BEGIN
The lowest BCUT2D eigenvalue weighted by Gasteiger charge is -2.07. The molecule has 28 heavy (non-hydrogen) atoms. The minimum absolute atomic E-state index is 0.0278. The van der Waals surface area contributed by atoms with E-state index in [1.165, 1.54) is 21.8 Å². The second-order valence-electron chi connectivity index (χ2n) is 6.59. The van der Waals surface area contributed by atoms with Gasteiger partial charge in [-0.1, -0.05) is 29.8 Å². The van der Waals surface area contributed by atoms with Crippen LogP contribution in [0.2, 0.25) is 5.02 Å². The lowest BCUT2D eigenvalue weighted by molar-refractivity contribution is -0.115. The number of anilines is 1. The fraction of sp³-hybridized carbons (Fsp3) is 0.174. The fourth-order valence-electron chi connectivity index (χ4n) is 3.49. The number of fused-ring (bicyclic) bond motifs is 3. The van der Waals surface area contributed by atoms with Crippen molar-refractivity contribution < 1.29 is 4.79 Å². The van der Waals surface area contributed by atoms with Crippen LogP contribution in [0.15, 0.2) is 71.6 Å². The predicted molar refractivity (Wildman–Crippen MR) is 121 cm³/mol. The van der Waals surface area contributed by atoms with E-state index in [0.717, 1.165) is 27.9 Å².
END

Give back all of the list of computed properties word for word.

The lowest BCUT2D eigenvalue weighted by Gasteiger charge is -2.07. The molecule has 28 heavy (non-hydrogen) atoms. The minimum absolute atomic E-state index is 0.0278. The van der Waals surface area contributed by atoms with E-state index in [1.165, 1.54) is 21.8 Å². The second-order valence-electron chi connectivity index (χ2n) is 6.59. The van der Waals surface area contributed by atoms with Gasteiger partial charge in [-0.1, -0.05) is 29.8 Å². The van der Waals surface area contributed by atoms with Crippen LogP contribution in [0.2, 0.25) is 5.02 Å². The lowest BCUT2D eigenvalue weighted by molar-refractivity contribution is -0.115. The number of anilines is 1. The fraction of sp³-hybridized carbons (Fsp3) is 0.174. The fourth-order valence-electron chi connectivity index (χ4n) is 3.49. The number of fused-ring (bicyclic) bond motifs is 3. The van der Waals surface area contributed by atoms with Crippen molar-refractivity contribution < 1.29 is 4.79 Å². The van der Waals surface area contributed by atoms with Crippen LogP contribution in [0.15, 0.2) is 71.6 Å². The predicted molar refractivity (Wildman–Crippen MR) is 121 cm³/mol. The van der Waals surface area contributed by atoms with E-state index in [0.717, 1.165) is 27.9 Å².